By Christopher Tobutt
Members of the Cayman Islands Government including the hon. Premier Wayne Panton marked the International Day of the Seafarer by renaming Harbour Drive, as well as sections of North and South Church Street, ‘Seafarers Way,’ on Friday 24 June. It was a great day to celebrate and be proud the generations of seafarers who built the foundation of modern Cayman, by travelling all over the world and by sending home money, month after month, to the families they left behind.
Pastor Winston Rose opened the ceremony with a prayer: “Today as we celebrate this wonderful occasion, we are mindful that none of this would be possible without your grace and favour. Father we are grateful for the many ways you have poured out your blessing on these three small islands. We pray that your goodness to us will motivate us to serve you all the days of our lives,” he said.
In his opening remarks, Cabinet Secretary Samuel Rose said, “As we continue to ‘Celebrate Cayman,’ we set aside our differences and agendas to focus on the things that unites us and binds us together as Caymanian People, so I want to pay homage to the past administration for setting this policy, and renaming this road, and this new administration for seeing the renaming of this road through to completion.”
Celebrate Cayman Executive Chairperson Alfonso Wright acted as MC, introducing former seafarer Mr. Richard Arch, MBE who told many stories about Seafarers, and especially the schooners that Caymanian men not only sailed, but also built. He told of the merrymaking at their launch, as well as swimming in hog sty bay, right next to where the celebration was taking place.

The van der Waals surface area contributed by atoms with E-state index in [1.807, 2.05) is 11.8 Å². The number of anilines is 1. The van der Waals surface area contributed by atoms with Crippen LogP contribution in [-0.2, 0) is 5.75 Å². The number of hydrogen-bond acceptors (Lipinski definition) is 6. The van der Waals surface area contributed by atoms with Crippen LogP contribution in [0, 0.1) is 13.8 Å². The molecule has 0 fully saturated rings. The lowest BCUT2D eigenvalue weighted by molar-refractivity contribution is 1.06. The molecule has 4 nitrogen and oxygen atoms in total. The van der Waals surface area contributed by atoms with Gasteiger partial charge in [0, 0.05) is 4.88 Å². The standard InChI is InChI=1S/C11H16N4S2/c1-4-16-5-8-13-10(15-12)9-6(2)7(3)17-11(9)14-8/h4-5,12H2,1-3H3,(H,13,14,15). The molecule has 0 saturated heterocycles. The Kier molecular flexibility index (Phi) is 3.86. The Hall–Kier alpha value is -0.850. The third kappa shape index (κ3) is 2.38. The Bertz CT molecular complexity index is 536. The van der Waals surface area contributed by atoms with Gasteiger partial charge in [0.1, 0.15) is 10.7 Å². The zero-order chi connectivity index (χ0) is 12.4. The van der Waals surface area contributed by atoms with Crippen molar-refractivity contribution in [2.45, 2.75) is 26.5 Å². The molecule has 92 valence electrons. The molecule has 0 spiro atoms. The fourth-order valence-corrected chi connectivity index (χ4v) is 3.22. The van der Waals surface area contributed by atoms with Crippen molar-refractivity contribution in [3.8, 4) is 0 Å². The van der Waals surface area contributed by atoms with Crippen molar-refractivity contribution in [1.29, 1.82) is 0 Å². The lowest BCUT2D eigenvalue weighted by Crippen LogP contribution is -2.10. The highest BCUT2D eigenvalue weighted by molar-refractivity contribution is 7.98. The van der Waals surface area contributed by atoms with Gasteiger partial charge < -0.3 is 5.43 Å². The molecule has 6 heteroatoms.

Next, Nasaria Suckoo Chollette read a poem, “Allotment Day,” written by her mother, Virginia Suckoo. It was all about the time when the women of Cayman waited patiently for their money to come through, from their husbands at sea, working for National Bulk Carriers. “Where are all these women going dressed up, fans in hands, church shoes and church hats? Its Allotment day on the 20th. They are all lining up at the front of the shop, jostling for the front of the line, listening to hear if their names will be called…”
In his address, Hon Premier Wayne Panton described the huge impact that seafarers have made to the life and culture of the Cayman Islands: “Thank you for joining us today again as we continue to pay tribute to our islands’ very rich seafaring history. I would hazard a guess that every local multigenerational family has stories about grandfathers and fathers, uncles, brothers and sons who went away to sea, and also of grandmothers, mothers, aunts, sisters and daughters who ardently took up various jobs as part of their duties; handling household tasks, raising families, socializing with sometimes vexing relatives and indeed running the affairs of the country, all the while coping with the emotional ups and downs that came as a result of their loved-ones being away.
“One of those women was Miss Gwendoline Bush, the Matriarch of Cayman Seafarers. Miss Gwen worked for my Grandfather at Pan-Carib Agencies that was the agent for National Bulk Carriers. After his untimely death she continued to work for my uncle, Colin, who at that time was a young man thrown into a business he had little knowledge of. It was Miss Gwen who received the telegraph from the shipping companies, stating which seafarers were needed, and it was she who told the men that they had gotten the call. At any given time there were hundreds of Caymanians at sea, and to Miss Gwen they were all her boys.”
“Lloyd Brown, a seafarer for five years, said: “I went all over the world,” he said. “It’s nice, because to build a house, you have to start with the foundation. If we didn’t go to sea, Cayman wouldn’t be here today.”
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